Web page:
brad hedlund from Cisco in his blog posted a similar view but naturally advocated use of Nexus 5K/1K QoS features to achieve a similar goal.
    to your point though, EX does enable much higher levels of consolidation, so our next project will be to explore that scenario in more detail.

  • mike

    Nik,
    Dell 4S blades (others have a bit more limitations in redundancy, but can support pretty large IO expansion) have the capability to support 2 pairs of mezz cards (e.g. 2 x 2 port 10Gb + 2 x 2 port FC or 4 x 2 port 10Gb) in addition to 2 pairs of dual port 1Gb. So lots of IO capability and full redundancy.

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  • PershingDriver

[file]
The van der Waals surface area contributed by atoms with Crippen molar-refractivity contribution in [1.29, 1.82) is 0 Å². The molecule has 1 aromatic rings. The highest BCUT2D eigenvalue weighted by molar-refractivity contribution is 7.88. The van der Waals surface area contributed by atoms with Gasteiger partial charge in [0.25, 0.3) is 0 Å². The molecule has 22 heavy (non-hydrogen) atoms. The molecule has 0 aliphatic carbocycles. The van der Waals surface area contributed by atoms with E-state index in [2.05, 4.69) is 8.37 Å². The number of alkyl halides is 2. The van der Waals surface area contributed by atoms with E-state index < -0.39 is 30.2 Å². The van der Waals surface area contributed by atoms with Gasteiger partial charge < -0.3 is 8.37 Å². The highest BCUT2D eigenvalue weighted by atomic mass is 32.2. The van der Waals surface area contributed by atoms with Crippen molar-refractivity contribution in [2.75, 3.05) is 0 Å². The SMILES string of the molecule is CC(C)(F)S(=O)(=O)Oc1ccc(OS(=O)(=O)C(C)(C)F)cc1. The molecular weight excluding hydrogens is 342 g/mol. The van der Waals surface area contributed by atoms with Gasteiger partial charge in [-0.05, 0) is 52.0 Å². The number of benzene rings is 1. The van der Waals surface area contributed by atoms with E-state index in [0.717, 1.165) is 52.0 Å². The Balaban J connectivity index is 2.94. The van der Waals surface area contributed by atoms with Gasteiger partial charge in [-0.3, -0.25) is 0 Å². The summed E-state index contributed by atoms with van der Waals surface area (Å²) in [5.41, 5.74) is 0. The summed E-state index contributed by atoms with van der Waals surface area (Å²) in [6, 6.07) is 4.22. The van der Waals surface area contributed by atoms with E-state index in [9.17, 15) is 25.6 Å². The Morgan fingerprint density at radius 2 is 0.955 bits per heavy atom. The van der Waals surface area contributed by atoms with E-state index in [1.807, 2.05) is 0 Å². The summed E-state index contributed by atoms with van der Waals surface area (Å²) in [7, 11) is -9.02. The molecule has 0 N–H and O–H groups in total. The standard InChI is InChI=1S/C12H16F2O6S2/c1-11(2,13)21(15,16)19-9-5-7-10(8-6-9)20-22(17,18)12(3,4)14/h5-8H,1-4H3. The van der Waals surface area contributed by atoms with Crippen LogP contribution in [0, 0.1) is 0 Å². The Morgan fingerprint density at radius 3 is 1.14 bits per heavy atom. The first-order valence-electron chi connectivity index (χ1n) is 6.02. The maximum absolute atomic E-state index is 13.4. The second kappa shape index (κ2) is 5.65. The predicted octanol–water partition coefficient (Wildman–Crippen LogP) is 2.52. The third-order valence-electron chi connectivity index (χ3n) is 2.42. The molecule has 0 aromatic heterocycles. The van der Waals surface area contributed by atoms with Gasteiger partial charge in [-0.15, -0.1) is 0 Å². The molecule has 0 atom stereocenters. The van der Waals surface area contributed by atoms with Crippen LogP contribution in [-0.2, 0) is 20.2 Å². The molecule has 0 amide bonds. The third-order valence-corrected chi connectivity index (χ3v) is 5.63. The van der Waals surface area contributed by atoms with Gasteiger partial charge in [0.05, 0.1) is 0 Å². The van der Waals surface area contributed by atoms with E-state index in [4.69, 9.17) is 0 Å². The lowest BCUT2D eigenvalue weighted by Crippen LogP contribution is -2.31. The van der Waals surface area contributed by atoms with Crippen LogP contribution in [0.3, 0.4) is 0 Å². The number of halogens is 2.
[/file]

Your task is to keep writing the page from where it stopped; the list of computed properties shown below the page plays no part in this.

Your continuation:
To remove the IO bottleneck you may want to lookinto using infiniband for you interblade communications we have been testing a pair of Xsigo directors for the past 4 months and our vmotion speeds have been around 900 MB/s (yes Big B) with a Dell M1000E and HP C7000 for blades as well as about 20 other servers (rack not blade) and comparing this to FCoE performance (sorry not iSCSI)
    cheers!

  • http://www.cabletiesandmore.com/RacksEnclosures.php Network Rack

    The devices like this is related to computers and memory, so these kinds of chassis are somehow expensive and must be store in a good quality server racks for it to be free from possible harm.

  • Ericrcann

    Does HP have a 4 socket intel 7500 blade out yet? Is it going to be double wide like the itanium blade?

  • Amit Lokare

    If possible please mail me ALL Blade Servers Details with configuration on below address :-
    amit.lokare@homail.com